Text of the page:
Sugar from Thailand, the world's second-biggest exporter, has been shipped against ICE contracts only five times since at least July 2008, according to exchange data. Traders are renewing deliveries after Thai stockpiles swelled, contributing to a global oversupply that's driven down US futures by about 17% since June amid a bumper harvest in Brazil.
"The forward outlook now depends on resolving this low-quality surplus sugar, which we think is likely to end up being delivered onto the exchange," Andrew Slinger, the managing director of Enerfo Sugar Ltd in Singapore, said in an e-mail on Aug. 26. He didn't participate in the survey.
Prices dropped 5.5% this month after an 8.6% decline in July and settled at 15.56 cents a pound yesterday. Futures reached a high of 18.81 cents in June. The discount for October versus March widened almost fourfold in the past six months and reached 2.02 cents on Aug. 26.
Stockpiles in Thailand are estimated to surge 36% to a record 4.9 million tonnes in the season ending in November, according to the US Department of Agriculture. Inventories accumulated after competition from Brazil reduced demand for the Southeast Asian nation's sweetener.
Exports declined 18% to 3.67 million tonnes in the first seven months from a year earlier, according to the Commerce Ministry. The delay in selling off stockpiles has hurt the quality and caused the colour to darken, said Piromsak Sasunee, chief executive officer of Bangkok-based Thai Sugar Trading Corp., the nation's top exporter. The country will produce 12 million tonnes of raw sugar in the 12 months from November compared with 11.29 million tonnes a year earlier, Somsak Suwattiga, secretary-general of the Office of the Cane & Sugar Board, said in an interview last month. It may have to carry forward about 900,000 tonnes of raw and white sugar for shipment next year, Mr Piromsak said by phone Aug. 26.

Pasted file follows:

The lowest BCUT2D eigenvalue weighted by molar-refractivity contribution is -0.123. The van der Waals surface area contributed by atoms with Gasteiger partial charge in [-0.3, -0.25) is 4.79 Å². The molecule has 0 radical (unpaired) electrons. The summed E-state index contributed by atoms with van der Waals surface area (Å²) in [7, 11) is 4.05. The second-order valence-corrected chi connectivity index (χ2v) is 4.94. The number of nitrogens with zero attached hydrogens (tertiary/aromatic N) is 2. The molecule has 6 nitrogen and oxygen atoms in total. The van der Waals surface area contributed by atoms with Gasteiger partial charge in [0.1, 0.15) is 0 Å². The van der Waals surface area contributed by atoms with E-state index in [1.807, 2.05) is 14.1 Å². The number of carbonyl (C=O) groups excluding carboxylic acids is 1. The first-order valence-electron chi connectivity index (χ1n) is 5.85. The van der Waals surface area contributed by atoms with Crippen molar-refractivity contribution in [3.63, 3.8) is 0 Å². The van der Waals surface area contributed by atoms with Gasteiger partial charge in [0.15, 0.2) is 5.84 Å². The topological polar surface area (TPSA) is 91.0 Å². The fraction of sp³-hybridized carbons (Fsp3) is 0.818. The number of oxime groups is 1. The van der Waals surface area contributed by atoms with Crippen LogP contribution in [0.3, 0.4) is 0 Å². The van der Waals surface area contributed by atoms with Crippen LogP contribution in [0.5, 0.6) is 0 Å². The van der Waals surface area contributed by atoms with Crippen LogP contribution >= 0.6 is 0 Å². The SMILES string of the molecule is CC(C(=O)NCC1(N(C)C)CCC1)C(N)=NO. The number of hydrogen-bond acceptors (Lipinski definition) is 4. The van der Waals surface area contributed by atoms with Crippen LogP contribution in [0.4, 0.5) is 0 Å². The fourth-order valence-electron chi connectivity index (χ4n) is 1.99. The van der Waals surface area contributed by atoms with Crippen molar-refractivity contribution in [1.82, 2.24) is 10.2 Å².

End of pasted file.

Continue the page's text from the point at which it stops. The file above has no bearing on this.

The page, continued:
The world market will have a surplus of 1.3 million tonnes in the year starting October, a fifth straight glut, and a small shortage the year after, Lindsay Jolly, senior economist at the International Sugar Organization, said in Indonesia this week. Previous deliveries of Thai sugar into US futures contracts were concentrated in March 2011 through March 2012, according to exchange data, when harvests soared to a record. Since at least 2008 traders typically settled US contracts with shipments from Central and South America, the data show.
Open interest for October contracts in New York totals 433,450 contracts of 112,000 pounds, or 22 million tonnes, data compiled by Bloomberg show. The record for deliveries on the exchange was in October when Louis Dreyfus Commodities bought 1.45 million tonnes, according to two people at the time. About 500,000 tonnes of raw sugar from Central America may also be delivered, said Wayne Gordon, an analyst at UBS in Singapore. Thai shipments may be about 1 million tonnes, he says.
"You have a situation where a substantial amount of sugar needs to be sold before 2015," Gordon said. "The pressure is on because you see another reasonably large crop coming. Clearly you need more space by clearing the old stocks."